Web Applications like WordPress, Drupal, Joomla, SugarCRM and others are all the rage and have been for quite a while. The huge availability of Open Source applications, typically based on Linux, Apache, mySQL and PHP (LAMP stacks) that you can find in SourceForge or other repositories, makes the implementation of powerful web-based solutions a snap. Once you find the web application of your dreams, the next step is finding a hosting provider. There are many VPS (Virtual Private Server) hosting providers that offer shared hosting at pennies on the dollar. But with those VPS solutions, you are left with exactly that, a “shared” environment. So, if someone else on your shared server is running bad scripts or code that sucks up resources on your server, you are affected with little or no recourse to resolve other than to complain, moan or move to a different provider.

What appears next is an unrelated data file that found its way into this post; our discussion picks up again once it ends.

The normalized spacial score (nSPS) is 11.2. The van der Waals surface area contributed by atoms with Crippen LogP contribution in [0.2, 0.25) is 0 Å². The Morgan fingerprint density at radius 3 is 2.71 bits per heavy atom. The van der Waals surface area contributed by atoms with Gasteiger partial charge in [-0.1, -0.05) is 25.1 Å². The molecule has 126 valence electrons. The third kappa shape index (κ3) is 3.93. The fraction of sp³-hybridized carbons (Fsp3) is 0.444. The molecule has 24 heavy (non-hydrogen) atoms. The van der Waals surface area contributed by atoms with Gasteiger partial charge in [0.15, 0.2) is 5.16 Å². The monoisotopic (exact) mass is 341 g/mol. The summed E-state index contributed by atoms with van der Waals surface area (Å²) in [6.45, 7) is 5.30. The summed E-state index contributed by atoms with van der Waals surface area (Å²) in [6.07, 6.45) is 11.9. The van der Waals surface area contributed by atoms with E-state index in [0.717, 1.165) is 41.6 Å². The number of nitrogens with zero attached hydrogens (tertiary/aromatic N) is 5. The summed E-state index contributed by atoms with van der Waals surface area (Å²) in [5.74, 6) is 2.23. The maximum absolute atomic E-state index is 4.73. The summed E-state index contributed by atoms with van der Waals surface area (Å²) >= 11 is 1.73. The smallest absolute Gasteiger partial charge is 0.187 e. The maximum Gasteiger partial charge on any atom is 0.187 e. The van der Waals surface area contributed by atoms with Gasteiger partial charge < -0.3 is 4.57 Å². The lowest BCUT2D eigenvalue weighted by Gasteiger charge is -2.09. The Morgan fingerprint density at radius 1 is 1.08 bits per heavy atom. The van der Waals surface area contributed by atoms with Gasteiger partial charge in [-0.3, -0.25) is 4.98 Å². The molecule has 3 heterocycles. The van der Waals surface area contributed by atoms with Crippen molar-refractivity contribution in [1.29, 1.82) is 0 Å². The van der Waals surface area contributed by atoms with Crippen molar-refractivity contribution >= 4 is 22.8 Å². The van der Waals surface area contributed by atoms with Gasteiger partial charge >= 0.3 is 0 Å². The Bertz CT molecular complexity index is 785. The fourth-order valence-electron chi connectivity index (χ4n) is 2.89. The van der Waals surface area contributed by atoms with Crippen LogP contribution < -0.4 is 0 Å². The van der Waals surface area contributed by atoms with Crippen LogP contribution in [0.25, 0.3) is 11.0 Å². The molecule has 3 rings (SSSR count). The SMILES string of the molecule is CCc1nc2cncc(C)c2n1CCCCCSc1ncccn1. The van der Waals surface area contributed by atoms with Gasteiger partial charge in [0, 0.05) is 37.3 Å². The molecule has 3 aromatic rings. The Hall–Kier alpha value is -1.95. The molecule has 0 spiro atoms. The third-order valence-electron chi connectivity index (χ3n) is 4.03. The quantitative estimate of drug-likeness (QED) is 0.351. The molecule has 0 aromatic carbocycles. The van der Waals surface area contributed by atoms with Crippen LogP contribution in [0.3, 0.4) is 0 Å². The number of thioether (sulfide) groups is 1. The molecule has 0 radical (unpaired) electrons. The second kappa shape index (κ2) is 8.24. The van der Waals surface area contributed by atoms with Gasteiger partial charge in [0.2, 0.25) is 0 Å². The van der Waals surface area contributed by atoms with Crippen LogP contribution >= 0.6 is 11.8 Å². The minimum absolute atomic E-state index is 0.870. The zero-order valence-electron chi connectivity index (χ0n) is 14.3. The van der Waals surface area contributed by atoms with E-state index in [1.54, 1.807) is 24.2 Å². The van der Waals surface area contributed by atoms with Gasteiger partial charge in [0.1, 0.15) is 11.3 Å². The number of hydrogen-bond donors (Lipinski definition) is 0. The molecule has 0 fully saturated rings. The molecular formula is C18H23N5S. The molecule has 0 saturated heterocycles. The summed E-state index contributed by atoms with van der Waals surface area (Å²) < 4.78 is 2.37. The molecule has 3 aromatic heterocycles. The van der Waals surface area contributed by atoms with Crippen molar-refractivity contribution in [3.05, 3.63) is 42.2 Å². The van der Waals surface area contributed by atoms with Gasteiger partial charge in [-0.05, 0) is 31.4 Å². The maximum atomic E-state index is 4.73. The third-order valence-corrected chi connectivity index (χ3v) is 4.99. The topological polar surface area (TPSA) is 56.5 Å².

So, as you grow (or as your service deteriorates due to the resource-sucking of others on your shared box), you are left with a decision of what to do next. Many people choose the most obvious upgrade path of leasing a dedicated server (e.g., at ServePath, we offer dedicated, managed hosting) or colocating (where you bring your own hardware and a hosting provider like Coloserve leases space, power, cooling, security and bandwidth). But now, you have another option that truly fits the model of delivering scalable web hosting…put in in the Cloud, with GoGrid, for example.
Recently I helped map out the implementation of a secure, redundant, load-balanced web application in the Cloud using GoGrid.
A client originally set up the following implementation of a WordPress blog on GoGrid: